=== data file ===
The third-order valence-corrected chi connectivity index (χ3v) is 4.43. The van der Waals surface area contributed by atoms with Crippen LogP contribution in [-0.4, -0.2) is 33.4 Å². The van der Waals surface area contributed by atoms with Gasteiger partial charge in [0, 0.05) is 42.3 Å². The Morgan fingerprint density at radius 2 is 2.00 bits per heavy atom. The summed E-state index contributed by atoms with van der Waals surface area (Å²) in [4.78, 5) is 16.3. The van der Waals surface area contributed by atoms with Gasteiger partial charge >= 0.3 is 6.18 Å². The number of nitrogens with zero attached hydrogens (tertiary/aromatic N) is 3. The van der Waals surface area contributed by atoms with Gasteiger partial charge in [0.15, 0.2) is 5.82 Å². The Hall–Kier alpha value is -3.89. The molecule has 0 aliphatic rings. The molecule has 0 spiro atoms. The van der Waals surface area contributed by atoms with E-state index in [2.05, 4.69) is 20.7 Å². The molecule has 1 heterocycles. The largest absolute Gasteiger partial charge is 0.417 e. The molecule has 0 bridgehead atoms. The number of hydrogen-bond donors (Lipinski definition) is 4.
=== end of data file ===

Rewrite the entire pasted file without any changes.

The third-order valence-corrected chi connectivity index (χ3v) is 4.43. The van der Waals surface area contributed by atoms with Crippen LogP contribution in [-0.4, -0.2) is 33.4 Å². The van der Waals surface area contributed by atoms with Gasteiger partial charge in [0, 0.05) is 42.3 Å². The Morgan fingerprint density at radius 2 is 2.00 bits per heavy atom. The summed E-state index contributed by atoms with van der Waals surface area (Å²) in [4.78, 5) is 16.3. The van der Waals surface area contributed by atoms with Gasteiger partial charge >= 0.3 is 6.18 Å². The number of nitrogens with zero attached hydrogens (tertiary/aromatic N) is 3. The van der Waals surface area contributed by atoms with Gasteiger partial charge in [0.15, 0.2) is 5.82 Å². The Hall–Kier alpha value is -3.89. The molecule has 0 aliphatic rings. The molecule has 0 spiro atoms. The van der Waals surface area contributed by atoms with E-state index in [2.05, 4.69) is 20.7 Å². The molecule has 1 heterocycles. The largest absolute Gasteiger partial charge is 0.417 e. The molecule has 0 bridgehead atoms. The number of hydrogen-bond donors (Lipinski definition) is 4.